Geology Ph.D. student and volcano blogger Jessica Ball recently took a detour away from volcanoes and into the world of awesome abandoned industrial sites.
Have I mentioned that I LOVE awesome abandoned industrial sites?
Ball went hiking around the former site of the Schoellkopf Power Station—a hydroelectric plant that once turned the force of Niagara Falls into electricity.
The ruins of this power plant were the second station built on the site, and were completed in 1895. Both buildings were constructed by Jacob Schoellkopf, who had purchased a hydraulic canal, the land around it and the power rights in 1877. The plant eventually became part of the Niagara Falls Power Company in the early twentieth century. But by 1956, water that had been seeping through the rock in the gorge wall behind the plant had weakened it. On June 7th, workers noticed cracks in the rear wall of the plant, and at 5 that evening a catastrophic collapse destroyed more than 2/3 of the station. One man died, several had to be rescued from the Niagara River, and debris from the collapse made it as far as the Canadian side of the Gorge.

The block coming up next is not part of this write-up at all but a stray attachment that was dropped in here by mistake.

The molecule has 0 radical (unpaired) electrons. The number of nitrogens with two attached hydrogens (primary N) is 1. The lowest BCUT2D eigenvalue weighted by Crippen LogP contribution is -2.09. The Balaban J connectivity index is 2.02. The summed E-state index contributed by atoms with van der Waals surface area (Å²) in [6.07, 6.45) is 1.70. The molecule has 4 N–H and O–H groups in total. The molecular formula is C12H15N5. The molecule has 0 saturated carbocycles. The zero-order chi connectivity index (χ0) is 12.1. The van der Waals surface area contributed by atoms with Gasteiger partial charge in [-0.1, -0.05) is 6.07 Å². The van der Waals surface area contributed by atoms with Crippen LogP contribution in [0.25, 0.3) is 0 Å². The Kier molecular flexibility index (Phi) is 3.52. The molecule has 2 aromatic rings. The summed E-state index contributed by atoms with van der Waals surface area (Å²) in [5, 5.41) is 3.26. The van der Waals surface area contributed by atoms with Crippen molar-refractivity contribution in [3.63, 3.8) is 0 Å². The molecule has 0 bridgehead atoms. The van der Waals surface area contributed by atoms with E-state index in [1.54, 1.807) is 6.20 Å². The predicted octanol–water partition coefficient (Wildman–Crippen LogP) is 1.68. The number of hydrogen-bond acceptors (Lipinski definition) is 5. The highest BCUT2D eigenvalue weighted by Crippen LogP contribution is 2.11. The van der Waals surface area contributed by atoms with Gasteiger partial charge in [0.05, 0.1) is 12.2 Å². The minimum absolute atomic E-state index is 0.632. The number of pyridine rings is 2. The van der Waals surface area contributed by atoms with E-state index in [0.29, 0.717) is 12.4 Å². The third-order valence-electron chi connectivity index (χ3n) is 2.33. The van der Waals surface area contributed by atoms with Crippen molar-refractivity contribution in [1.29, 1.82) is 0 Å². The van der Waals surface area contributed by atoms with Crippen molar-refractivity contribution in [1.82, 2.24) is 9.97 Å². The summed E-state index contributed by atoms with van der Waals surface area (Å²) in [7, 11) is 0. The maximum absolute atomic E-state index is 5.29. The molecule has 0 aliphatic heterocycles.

Before the collapse, the plant was generating 360,000 kilowatts of power for the city of Niagara Falls; afterward plants on the Canadian side picked up the slack, and the destroyed plant was later surpassed by redevelopment of the hydropower infrastructure in the area, including the construction of the Robert Moses Generating Station farther downstream.
Maggie Koerth-Baker is the science editor at BoingBoing.net. She writes a monthly column for The New York Times Magazine and is the author of Before the Lights Go Out, a book about electricity, infrastructure, and the future of energy. You can find Maggie on Twitter and Facebook.